When Hon Mengheang moved to Phnom Penh as a teenager in the late 1990s, Parkway Square Shopping Center was the hub of a booming social scene.
“I used to enjoy the building—like the concerts, swimming pool, and golfing,” Mr. Mengheang remembers.
These days, Mr. Mengheang works in the building he once visited for fun, but the fun is long gone. As a property manager with VTrust Property, which manages the mall, he presides over what is now mostly office space decorated with potted plastic tulips.
Parkway’s shops—which once stretched five stories up—no longer extend past the ground floor. The mall’s bowling alley, driving range and karaoke parlor are all gone, traded in for office space.
Gone, too, are most of the customers, shopkeepers say.
“Before, I could not have breakfast until afternoon” because of brisk sales, said Hai Lysophanha, who has sold women’s apparel at Galaxy Fashion for the past decade. “But now, for almost two or three days, there’s no customers coming.
Ms. Lysophanha’s remaining customers tend to be 30 or older—holdouts from Parkway’s glory days. “They always came here, because this kind of mall is for the older people…. Some of our customers ask, ‘Do you have a branch at Aeon?’ Because they don’t want to come here.”
Like many of the city’s former shopping spaces, Parkway has been largely forgotten by fickle Phnom Penh shoppers. After Parkway, successive malls—Sorya Shopping Center, Paragon Cambodia, Sovanna Shopping Center, City Mall—drew headlines and crowds before quietly fading out of the limelight, shedding customers in the process.
With Phnom Penh’s retail space slated to double by 2018 with the arrival of a second Aeon Mall, Parkson’s Phnom Penh City Center, and luxury condominium developments with retail components like Oxley’s “The Bridge,” shopkeepers at the older establishments aren’t sure how they’ll keep up.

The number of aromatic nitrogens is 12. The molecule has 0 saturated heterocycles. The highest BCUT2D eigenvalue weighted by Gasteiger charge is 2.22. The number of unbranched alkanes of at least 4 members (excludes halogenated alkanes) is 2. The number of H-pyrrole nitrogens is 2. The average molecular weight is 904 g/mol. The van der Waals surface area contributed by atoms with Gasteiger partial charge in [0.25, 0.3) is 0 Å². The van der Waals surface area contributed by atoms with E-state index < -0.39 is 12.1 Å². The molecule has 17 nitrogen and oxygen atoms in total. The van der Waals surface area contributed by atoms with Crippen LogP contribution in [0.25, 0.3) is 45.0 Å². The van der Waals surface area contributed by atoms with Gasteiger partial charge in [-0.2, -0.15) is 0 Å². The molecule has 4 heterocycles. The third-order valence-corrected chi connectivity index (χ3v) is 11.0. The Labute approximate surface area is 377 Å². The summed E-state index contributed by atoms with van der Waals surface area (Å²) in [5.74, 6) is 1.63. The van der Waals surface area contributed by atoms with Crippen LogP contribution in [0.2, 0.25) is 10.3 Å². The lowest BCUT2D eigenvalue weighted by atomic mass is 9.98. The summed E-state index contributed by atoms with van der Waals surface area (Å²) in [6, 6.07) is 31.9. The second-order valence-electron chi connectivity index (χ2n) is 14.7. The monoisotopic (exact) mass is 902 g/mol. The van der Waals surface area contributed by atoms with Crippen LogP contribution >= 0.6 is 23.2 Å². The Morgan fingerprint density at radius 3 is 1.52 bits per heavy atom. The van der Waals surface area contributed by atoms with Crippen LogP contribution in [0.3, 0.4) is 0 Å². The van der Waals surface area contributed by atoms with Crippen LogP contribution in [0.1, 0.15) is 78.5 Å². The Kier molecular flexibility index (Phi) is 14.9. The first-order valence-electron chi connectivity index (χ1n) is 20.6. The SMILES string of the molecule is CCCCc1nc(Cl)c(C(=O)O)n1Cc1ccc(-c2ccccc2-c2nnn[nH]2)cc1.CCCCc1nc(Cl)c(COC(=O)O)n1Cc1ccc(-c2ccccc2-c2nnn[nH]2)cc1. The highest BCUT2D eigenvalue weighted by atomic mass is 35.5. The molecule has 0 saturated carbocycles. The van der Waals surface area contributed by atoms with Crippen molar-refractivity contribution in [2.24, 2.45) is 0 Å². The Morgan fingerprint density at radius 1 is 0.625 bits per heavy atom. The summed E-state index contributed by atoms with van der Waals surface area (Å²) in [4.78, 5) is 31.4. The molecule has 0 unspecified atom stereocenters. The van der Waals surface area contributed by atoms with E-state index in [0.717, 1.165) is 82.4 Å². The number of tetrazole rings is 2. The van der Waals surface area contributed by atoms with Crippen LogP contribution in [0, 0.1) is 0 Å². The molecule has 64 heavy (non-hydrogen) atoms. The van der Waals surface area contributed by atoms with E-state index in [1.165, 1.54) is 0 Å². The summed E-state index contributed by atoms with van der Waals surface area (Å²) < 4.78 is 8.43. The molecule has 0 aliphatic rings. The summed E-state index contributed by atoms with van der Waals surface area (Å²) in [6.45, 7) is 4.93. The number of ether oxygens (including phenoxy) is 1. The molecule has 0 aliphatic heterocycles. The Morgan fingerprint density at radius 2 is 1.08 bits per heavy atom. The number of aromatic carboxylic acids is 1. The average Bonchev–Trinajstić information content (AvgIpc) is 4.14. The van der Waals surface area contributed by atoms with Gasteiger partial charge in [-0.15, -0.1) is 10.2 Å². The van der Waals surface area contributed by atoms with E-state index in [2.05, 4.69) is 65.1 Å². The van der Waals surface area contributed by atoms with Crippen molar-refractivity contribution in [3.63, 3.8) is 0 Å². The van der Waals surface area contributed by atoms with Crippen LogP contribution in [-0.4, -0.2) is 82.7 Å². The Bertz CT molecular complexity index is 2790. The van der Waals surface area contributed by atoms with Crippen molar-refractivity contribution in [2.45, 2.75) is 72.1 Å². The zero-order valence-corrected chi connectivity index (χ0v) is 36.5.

When it debuted in 1998, Parkway billed itself as the nation’s first “shopping mall and entertainment center.”
Dara Veung, a local entrepreneur, remembers an era when bowling at Parkway was a rite of passage for Phnom Penh high schoolers. “A lot of students went there,” he said. “Even I went there, and I was one of the nerdiest students.”
In December 2001, the mall made headlines after Prime Minister Hun Sen’s nephew, Hun Chea, was one of seven suspects arrested for a drunken shooting spree inside of the Hollywood Club karaoke room. Mr. Chea was released from prison several months later to attend a wedding.
Even after VTrust took over the building in 2011 and converted all but the ground floor to offices, the Cambodian Bowling Association continued to practice in Parkway’s bowling alley, but finally even that closed in 2013. Ultimately, the team, like many Parkway shoppers, migrated to Aeon, the $200-million Japanese-backed mall that opened last year.
Likewise, when Sorya Shopping Center debuted in 2002, many Cambodians reveled in its six floors of air-conditioned modernity, with droves of people visiting the building just to ride up and down the escalators.
Gawkers are a scarcer sight these days at Sorya, said Hea Kivan, who sells Snow White and Mickey Mouse backpacks on the mall’s second floor. Mr. Kivan said sales were initially strong when he opened his shop, Roman, five years ago.
“I thought it would just keep going up,” he said, relaxing on a red-and-black vinyl lawn chair in front of his shop. Instead, sales have dropped by 50 percent from their peak—a trend he blames on crowds migrating to Aeon.
But Mr. Kivan, who still serves between 10 and 20 customers a day, has no plans to leave. “It’s not easy to change, so we’ll just keep doing this,” he said, before returning to playing a game on his mobile phone.
The mall’s food court still drew tables of students and businessmen on their lunch break on a recent Wednesday afternoon. Groups of tourists and locals roamed the stalls, sizing up football jerseys and Angkor-themed T-shirts.